Much of the discussion around this race has focused on Burgess's work for CWA instead of the issues facing the council. Here are a few of the issues that could come up before the council in the months after the election, and how the two candidates stack up. (Della was out of the office and unable to return a call Tuesday, so we relied on his statements at council meetings and to various endorsement groups.)

Density. Della opposed a plan by the Port of Seattle to turn 57 acres of industrial land in the Interbay neighborhood into offices, signing a letter from the council to the port commission saying that the plan could "seriously erod[e] the integrity and viability of our key industrial lands." Della talks frequently on the campaign trail about the need to "preserve middle-class and family-wage jobs," and is likely to oppose any plan to reduce the amount of industrial land in the city or convert industrial land to offices or housing. Burgess seems more likely to vote to open up industrial land to nonindustrial uses. "I definitely favor [residential density] close in around the stadiums," Burgess says. "A lot of these manufacturing and light industrial companies are going to leave anyway... I'm reluctant to use city power to force something that is already changing." Burgess does hate the "really horrific townhouses and condos" he sees going up around the city, and would like to see a design overlay that prevents ugly, out-of-neighborhood-character developments.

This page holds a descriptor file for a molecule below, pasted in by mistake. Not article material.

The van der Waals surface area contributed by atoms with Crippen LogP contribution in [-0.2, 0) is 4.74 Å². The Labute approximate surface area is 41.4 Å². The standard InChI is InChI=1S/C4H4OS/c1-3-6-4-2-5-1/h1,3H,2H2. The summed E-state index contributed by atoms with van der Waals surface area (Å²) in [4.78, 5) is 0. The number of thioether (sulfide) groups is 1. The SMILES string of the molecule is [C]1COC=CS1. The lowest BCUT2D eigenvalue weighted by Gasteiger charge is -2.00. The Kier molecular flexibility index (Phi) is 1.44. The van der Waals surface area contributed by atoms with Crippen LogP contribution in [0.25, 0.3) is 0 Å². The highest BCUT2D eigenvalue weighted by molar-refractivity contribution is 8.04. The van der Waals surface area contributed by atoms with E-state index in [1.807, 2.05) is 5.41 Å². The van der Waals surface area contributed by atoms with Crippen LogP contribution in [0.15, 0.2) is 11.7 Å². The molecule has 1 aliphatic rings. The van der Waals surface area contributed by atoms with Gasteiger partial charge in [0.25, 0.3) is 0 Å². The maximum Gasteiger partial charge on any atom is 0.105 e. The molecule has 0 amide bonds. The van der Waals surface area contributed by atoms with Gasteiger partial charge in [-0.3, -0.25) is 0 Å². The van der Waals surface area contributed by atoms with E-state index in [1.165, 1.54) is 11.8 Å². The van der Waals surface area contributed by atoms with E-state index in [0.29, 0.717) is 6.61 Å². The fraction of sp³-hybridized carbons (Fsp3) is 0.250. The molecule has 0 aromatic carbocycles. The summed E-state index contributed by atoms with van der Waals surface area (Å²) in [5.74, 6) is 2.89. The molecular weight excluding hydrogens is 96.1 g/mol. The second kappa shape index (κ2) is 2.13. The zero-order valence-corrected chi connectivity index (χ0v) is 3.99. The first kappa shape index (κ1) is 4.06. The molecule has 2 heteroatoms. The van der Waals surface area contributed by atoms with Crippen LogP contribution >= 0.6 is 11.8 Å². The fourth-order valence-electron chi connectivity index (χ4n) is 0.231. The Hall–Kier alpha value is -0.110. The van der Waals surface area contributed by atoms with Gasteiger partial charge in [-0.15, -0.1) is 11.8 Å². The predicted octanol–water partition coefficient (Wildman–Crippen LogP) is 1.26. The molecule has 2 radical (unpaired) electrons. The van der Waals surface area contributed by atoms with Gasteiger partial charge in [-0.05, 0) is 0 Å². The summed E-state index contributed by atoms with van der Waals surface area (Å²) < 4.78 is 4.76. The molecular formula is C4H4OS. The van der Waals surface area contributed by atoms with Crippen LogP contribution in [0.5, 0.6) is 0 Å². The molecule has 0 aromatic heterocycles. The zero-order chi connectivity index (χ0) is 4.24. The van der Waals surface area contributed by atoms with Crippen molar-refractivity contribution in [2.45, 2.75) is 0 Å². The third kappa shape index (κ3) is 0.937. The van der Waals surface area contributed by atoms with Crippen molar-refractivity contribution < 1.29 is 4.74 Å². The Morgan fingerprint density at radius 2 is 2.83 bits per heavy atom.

Nightlife. A closely related issue is how each candidate will manage Seattle's evolution into a big city in which nightlife and condos can peacefully coexist. Della supported the mayor's proposed nightlife license, which would have placed onerous new restrictions on bars and clubs. Thankfully the legislation was gutted by other council members. Asked if he would support resurrecting the license, Burgess replied bluntly, "No. Absolutely not."

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Transportation and the environment. Della has been an emphatic supporter of rebuilding the Alaskan Way Viaduct. In an endorsement interview with the 36th District Democrats, whose district includes the viaduct, Della called rebuilding the "safest option" that will "allow people and goods to get to their destination" and protect the waterfront's 37,000 jobs. Burgess supports the surface/transit alternative endorsed by the majority of the council. Della opposed completing the Burke-Gilman Trail through Ballard, losing support from bicyclists and others who didn't buy local businesses' claims that their trucks would hit bikers if the trail was completed behind their businesses. "We've had significant disagreements with David," says David Hiller of the Cascade Bicycle Club, which endorsed Burgess. Burgess supports completing the trail. recommended

barnett@thestranger.com